Network Development

AEGEE still growing strong in the East

Original article

The AEGEE network is still developing and changing dramatically. In the past five years, the number of antennae, contact antennae and contacts rose by 63 percent: from 160 to 261 by the end of 1999. “I am impressed by this growth,” says Michal Pesta, responsible for the network in the Comité Directeur. Currently, the biggest part of the growth is occurring in Central and Eastern Europe. “Since the idea of Europe and European integration here is new and fresh, the reality of it is very much desired,” he adds. “We can see this happening in, for example, Belarus, Poland and Ukraine.”

Many local groups have also appeared in Turkey lately. The fact that AEGEE-Adana organised a very successful Presidents’ Meeting in September 1999, is a perfect example to show how active this country, bordering Asia, is. “Yugoslavia and Bosnia and Herzegovina are also developing significantly,” states Michal. “We finally have enthusiastic people in Banja Luka, Tuzla and Sarajevo, once again.”

This means that there is hardly any country in Europe left where AEGEE does not exist. “We have antennae in most of the larger university cities in 42 countries,” continues Michal. In the past, it has not always been like this. In the first four years of its existence, AEGEE restricted itself to the member states of the European Union. In fact, in 1988, AEGEE existed only in nine countries. This situation was regarded unsatisfactory, so AEGEE undertook efforts to enlarge the network. In the late 1980s, first local groups in EFTA countries were founded.

Immediately after the revolutionary changes in Central and Eastern Europe occurred in 1989, AEGEE made its first contact with CEEC students. The first antenna in that area was AEGEE-Leipzig, quickly followed by local groups in Budapest, Praha and Warszawa. “AEGEE is the forerunner of development. The European institutions did this step much later,” stresses Michal Pesta.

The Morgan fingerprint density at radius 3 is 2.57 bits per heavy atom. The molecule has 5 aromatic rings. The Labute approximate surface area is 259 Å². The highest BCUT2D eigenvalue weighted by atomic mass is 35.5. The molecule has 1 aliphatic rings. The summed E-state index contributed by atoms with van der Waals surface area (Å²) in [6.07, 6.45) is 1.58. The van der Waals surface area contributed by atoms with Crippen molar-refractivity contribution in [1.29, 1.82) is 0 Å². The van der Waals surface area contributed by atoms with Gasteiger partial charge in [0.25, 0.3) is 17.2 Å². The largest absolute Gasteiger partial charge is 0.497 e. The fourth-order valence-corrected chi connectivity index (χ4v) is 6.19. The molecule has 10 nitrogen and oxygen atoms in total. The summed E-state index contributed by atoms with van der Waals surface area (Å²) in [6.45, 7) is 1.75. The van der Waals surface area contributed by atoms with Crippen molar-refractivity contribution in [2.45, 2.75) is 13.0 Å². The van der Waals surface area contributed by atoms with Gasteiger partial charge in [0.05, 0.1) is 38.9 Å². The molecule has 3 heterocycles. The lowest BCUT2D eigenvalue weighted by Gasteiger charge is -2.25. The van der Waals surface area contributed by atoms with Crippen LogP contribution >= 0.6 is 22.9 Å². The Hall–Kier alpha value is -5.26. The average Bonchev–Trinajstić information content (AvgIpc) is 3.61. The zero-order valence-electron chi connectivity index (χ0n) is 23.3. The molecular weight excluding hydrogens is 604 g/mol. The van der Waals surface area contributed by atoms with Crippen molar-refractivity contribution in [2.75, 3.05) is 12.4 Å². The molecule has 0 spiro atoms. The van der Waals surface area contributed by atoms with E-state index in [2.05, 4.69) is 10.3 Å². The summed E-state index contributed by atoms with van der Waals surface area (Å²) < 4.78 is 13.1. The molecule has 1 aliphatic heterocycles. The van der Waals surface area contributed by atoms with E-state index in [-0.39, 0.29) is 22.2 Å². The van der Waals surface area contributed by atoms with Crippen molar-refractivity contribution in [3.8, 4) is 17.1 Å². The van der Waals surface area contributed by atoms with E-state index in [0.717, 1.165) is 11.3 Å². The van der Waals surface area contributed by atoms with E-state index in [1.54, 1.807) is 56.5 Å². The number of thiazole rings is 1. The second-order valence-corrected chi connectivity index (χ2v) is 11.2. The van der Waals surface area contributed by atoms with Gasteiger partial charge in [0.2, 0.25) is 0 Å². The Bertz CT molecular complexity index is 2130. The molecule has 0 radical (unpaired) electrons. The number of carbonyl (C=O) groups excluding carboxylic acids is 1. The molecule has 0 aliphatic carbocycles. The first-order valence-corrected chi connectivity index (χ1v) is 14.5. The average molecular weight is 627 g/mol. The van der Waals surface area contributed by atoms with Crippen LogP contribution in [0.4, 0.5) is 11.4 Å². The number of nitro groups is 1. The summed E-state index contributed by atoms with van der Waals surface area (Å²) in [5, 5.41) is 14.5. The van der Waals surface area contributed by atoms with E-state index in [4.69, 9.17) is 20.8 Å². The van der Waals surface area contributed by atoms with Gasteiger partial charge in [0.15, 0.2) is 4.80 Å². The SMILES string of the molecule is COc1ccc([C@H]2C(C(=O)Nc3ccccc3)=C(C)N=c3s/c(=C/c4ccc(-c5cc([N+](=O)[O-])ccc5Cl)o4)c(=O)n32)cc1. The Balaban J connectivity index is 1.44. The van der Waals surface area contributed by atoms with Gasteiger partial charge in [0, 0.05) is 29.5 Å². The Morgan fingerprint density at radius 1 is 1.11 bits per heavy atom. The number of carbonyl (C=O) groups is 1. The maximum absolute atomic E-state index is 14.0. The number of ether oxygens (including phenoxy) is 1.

Today, AEGEE’s strongest points are in the Netherlands. 21 percent of its members are living there. Italy is another influential part of the network. “They organise the highest number of Summer Universities and leisure events,” explains the network responsible. “With 12 active locals, my home country, Poland, has the best organised Central European network.”

However, the network also has its weak points, especially in the United Kingdom and in Ireland. Michal points out: “These students unfortunately have little interest in AEGEE. Nearly all antennae there are established and run by continental AEGEE members visiting the country on Erasmus programmes.” Scandinavia and the Baltic countries are equally problematic zones. They suffer from distance problems inside their region. France is also a weak area, but it is the focus of AEGEE’s network development plans. “The total number of antennae in the network went down a bit compared to last year, but that is because we deleted the local groups that have no members anymore. In total, the network is still growing, and we trust that this will continue.”

Original article

In the year 2000, AEGEE wants to develop its network with particular influence in Denmark, France and Belgium. “We are planning to make presentations at the most outstanding Belgian universities in order to establish new antennae in Brussels and surroundings,” says the network responsible in the CD. During the Presidents’ Meeting in Skopje, held in March 2000, the participants also discussed the question of the borders in Europe. Should European territories such as French Guyana and countries such as Iceland be regarded as potential AEGEE countries? And what about the countries that are close to the European mentality, such as Israel? This question still has not been resolved. However, due to their interest in Europe and them being approved by many European institutions, the Presidents’ Meeting agreed that Azerbaijan, Georgia and Armenia should be included in the network. “In the future we want to take better care of the quality of the network, not only looking at the number of antennae,” stresses Michal.

Each AEGEE antenna has to organise at least one European event per year. “Who knows, maybe in the next years we will welcome to our network the first AEGEE locals in the Caucasian capitals of Baku, Yerevan and Tbilisi.”

Written by Key To Europe 1999-2000 Team

Originally published in Key To Europe 1999-2000